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Photo credit World Obesity Federation
A team of researchers has been awarded nearly £2.5 million from the National Institute for Health Research (NIHR).
PenARC researchers will work with colleagues at the University of Exeter Medical School and the University of Plymouth, the NHS, patients and the Peninsula Clinical Trials Unit (PenCTU), to investigate whether an intensive group-based behavioural programme called PROGROUP is less costly and more effective than usual care for people with severe obesity, and can save money.
The research, which arose from PenARC's question prioritisation process, involves the Plymouth and West Devon Weight Management Service which is provided by Livewell Southwest...Read more
A joint project between the Universities of Oxford and Plymouth and supported by us and our colleagues at ARC Oxford and Thames Valley has received £750,000 of funding from the Economic and Social Research Council to support the delivery of effective remote care to patients by GPs. The research team, which includes our Deputy Director and Professor in Primary Care Research Richard Byng and researchers from the Nuffield Trust, is led by Professor Trisha Greenhalgh from the University of Oxford.
The way that patients access GP services has changed dramatically during the COVID-19 pandemic because of the contagious nature of the...Read more
A University of Exeter-led national research team, including PenARC's Evidence Synthesis and Patient and Public Involvement in Research teams, are researching nursing care for patients in hospital with COVID-19. Funded by the National Institute for Health Research (NIHR) and UK Research and Innovation (UKRI), the team will evaluate a system of nursing care designed specifically for COVID patients in a large clinical trial across the UK.
Nursing is hugely important to people in hospital. Nursing care makes a significant difference to the way people experience being in hospital and to their recovery. For people with COVID-19, their symptoms and the infectiousness of the...Read more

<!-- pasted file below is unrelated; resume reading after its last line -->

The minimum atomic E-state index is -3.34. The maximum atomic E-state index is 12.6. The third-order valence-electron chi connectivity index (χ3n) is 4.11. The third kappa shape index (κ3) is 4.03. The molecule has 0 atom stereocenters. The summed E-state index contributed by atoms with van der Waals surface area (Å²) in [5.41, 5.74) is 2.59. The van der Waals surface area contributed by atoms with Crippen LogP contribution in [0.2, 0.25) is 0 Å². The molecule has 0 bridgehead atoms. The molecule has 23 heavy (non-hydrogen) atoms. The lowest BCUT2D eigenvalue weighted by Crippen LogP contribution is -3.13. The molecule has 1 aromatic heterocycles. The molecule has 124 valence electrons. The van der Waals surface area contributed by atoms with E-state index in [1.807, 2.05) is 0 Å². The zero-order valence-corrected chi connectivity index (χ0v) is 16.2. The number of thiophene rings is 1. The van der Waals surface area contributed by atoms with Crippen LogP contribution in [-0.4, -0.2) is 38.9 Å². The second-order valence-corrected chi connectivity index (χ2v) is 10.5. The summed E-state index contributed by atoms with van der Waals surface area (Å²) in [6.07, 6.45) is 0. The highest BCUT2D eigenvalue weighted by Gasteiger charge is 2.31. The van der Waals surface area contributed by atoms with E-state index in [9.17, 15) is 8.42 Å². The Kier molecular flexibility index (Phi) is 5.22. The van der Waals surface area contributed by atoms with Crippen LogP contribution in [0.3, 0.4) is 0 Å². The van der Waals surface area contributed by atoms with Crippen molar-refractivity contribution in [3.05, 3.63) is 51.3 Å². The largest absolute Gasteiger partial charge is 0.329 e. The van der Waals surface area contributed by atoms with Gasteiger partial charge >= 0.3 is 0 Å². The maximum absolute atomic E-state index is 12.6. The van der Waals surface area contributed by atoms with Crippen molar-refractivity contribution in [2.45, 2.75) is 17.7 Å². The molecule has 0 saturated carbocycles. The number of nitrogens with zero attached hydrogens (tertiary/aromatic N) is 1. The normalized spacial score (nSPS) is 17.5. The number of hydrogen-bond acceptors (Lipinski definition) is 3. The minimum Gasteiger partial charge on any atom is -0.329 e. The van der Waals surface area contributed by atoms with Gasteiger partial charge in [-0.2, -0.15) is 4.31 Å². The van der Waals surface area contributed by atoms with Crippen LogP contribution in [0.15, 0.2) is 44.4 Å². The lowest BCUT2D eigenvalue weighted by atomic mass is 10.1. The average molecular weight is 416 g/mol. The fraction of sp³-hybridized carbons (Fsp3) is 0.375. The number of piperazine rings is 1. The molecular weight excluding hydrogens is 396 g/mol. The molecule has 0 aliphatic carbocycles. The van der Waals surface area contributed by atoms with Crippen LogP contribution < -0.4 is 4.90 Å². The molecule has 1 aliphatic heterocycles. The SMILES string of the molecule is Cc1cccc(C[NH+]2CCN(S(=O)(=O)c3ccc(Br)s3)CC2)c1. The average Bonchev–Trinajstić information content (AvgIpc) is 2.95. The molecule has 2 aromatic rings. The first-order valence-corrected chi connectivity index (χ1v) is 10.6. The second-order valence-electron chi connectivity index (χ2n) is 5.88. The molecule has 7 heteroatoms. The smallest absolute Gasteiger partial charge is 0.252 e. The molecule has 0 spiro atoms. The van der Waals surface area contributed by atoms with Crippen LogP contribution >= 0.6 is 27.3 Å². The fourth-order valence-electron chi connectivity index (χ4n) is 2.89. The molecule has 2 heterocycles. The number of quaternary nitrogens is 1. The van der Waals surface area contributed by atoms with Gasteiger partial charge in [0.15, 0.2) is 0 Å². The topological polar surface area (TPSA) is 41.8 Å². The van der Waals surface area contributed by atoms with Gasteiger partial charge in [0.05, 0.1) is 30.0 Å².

A collaboration between PenARC, the University of Exeter and Portsmouth Hospitals NHS Trust is making a major contribution to the management of dialysis services in the south of England during the COVID-19 outbreak.
People requiring renal replacement therapy are particularly
vulnerable to COVID-19 and rely on essential treatment,
necessitating travel to treatment centres. This accounts for a
significant volume of non-emergency ambulance transport.
PenARC’s operational research team, PenCHORD, in conjunction with researchers from the Institute for Data Science and Artificial Intelligence (IDSAI) at the University of Exeter and the renal department at Portsmouth Hospitals NHS Trust, used computer modelling to...
A collaboration between PenARC and University of Exeter Researchers and the NHS has developed a crucial new tool to ensure health trusts maintain sufficient levels of life-saving equipment and bed spaces during the COVID-19 pandemic.
The research team, led by Professor Gavin Shaddick from the University of Exeter, in collaboration with PenCHORD and PenARC colleagues, has developed a new data modelling tool to help forecast demand on crucial NHS resources in the region.
The forecasts have been used to help predict the demand for in-patient beds, intensive care, PPE, ventilators, oxygen and testing kits. Crucially, it has also incorporated not only predicted hospital staffing requirements, but also...Read more
Five tips from project to support people with dementia and carers in COVID-19 lockdown
New guidance has been developed as part of a major project to support people with dementia and family carers who are facing isolation and reduced services as a result of COVID-19.
A new leaflet features five simple tips, developed using the latest robust research and with the input of people affected by dementia. The leaflet is part-funded by the National Institute for Health Research (NIHR), in a project led by the University of Exeter and the NIHR Older People and Frailty Policy Research Unit, with partners including...Read more